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December 2007
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Letting go of prohibition propaganda

In the course of my wandering across the net searching for interesting things to share with you, I occasionally come upon some minor thing that strikes me, maybe in comments somewhere. That happened with this post at a site I had not visited before. It was a nice post about legalization and the incredible LEAP video that I’ve mentioned here several times.
What struck me was the first comment from reader Vic DeMize:

Wow, this is one of those topics about which I’m really ambivalent. On the one hand, as a child of the late 60’s/early 70s I was outraged that The Man was so intent on depriving me of the recreation of my choice. I wasn’t hurting anyone and th effects made me a more mellow individual as opposed to the aggressive behavior brought on by alcohol (which, incidentally, no one was bothered by). Furthermore, I found the cost of drug enforcement in terms of both tax dollars wasted and lives destroyed (either by a prison sentence or a bullet) appalling.

So far, so good. All true. All important. But then…

On the other hand, being older and (hopefully) wiser now I see the cost of addiction to the likes of crack and meth not only to the addict but in terms of the collateral damage suffered by the victims of that addict’s pursuit of pleasure. And anyone who would compare giving up smoking to giving up horse is just an idiot. Quitting smoking isn’t even in the same league as the DTs.

See how it veers off into this other field — and it’s a bizarre, but common, disconnect. The only model this person knows firsthand is prohibition, and it’s within this model that he has seen the ravages of addiction. Yet that somehow does not make it easier for him to even consider a different model — it makes it harder. The propaganda has been so strong for so long, beating people over the head with the mantra that drug problems are solved with prohibition. Even when that is an obvious lie — when it is obvious that prohibition has failed to achieve any value in reducing the problems of drug use while adding enormous costs — even intelligent people have a hard time blocking out the propaganda.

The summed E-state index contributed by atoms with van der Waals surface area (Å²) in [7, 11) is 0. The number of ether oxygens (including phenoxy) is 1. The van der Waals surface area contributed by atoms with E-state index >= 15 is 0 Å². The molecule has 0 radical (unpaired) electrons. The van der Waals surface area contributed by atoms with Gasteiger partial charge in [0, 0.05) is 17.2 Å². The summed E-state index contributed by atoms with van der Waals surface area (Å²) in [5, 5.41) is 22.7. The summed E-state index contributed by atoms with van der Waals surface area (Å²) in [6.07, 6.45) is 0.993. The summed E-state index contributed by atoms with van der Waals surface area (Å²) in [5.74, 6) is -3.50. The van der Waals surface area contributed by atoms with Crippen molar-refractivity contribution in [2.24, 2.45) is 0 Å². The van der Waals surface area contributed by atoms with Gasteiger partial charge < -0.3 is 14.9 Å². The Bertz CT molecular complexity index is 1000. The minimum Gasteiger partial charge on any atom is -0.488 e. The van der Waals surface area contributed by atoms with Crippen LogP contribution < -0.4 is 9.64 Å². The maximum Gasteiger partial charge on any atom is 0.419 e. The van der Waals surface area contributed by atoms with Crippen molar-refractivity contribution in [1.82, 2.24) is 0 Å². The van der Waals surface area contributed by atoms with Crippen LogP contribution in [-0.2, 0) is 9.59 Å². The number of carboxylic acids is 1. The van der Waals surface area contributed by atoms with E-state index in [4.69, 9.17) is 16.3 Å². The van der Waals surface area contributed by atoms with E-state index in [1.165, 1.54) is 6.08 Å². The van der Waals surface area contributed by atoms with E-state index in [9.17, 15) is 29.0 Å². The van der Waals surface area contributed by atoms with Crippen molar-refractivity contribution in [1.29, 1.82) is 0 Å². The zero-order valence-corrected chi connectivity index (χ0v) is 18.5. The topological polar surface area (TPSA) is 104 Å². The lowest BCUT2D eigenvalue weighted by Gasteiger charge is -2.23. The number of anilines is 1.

He goes on…

Even a proposition such as decriminalization of marijuana doesn’t have the same appeal as it did when I was younger. Although I feel the current penalties for possession are way too harsh, I can’t help wondering where I personally might be today if I, as a young man, had invested as much time and effort into my studies / career path / future as I did into pursuing my next buzz.

See it happen again? He intellectually knows that the penalties are too harsh. He still knows that criminalization is wrong, yet… Despite the fact that harsh penalties do not deter marijuana use, and even harsher penalties when he was younger would not have done so, he has this propaganda-driven romanticized notion that somehow if penalties were harsher he wouldn’t have smoked pot and then would have become something more than a communications installer.
I don’t mean to pick on Vic. I don’t know him and I apologize is he’s upset by this post. This isn’t about Vic. This is about thousands more like him out there.
These are the people we need to reach. Smart, average citizens who have had years of propaganda about the drug war shoved down their throat until it’s become part of their cell structure. They see that prohibition is bad, and yet, somehow know that it must be kept going. And it always comes back to the same thing — the damage done by drug users to themselves and those around them. It dominates their vision and prevents them from seeing…

  1. That prohibition doesn’t solve that problem.
  2. That prohibition causes other problems.

Propaganda has a strong and long-lasting subconscious impact. That’s why the government likes to use it.
An example: I was fascinated by this recent comment from a teacher (and I’ve heard others like it):

I have now received three (3) student papers that discuss Iraq’s attack on the Twin Towers on 9/11. All three papers mention it as an aside to another point. I’ve had two papers on the virtue of forgiveness that argue that if we had just forgiven Iraq for the 9/11 attacks, we wouldn’t be at war right now. I just read a paper on the problem of evil which asked why God allowed “the Iraq’s” to attack us on 9/11.
The thing that upsets me most here is that the the students don’t just believe that that Iraq was behind 9/11. This is a big fact in their minds, that leaps out at them, whenever they think about the state of the world.

And that’s from only a few years of propaganda. When it comes to the drug war, we’re faced with generations of propaganda.
We’ve got the facts, and the majority of the people are intellectually ready to agree with us to a large extent regarding drug policy reform. But we’ll have to help them let go of that comfortable railing of prohibition propaganda before they can take the next step.

Sometimes helping people release the propaganda is a tough job. I tried to explain to someone about the economics of the black market and got this response:

There aren’t any “economic principles dealing with black markets” if there were principles, they wouldn’t be black markets.

Sigh.

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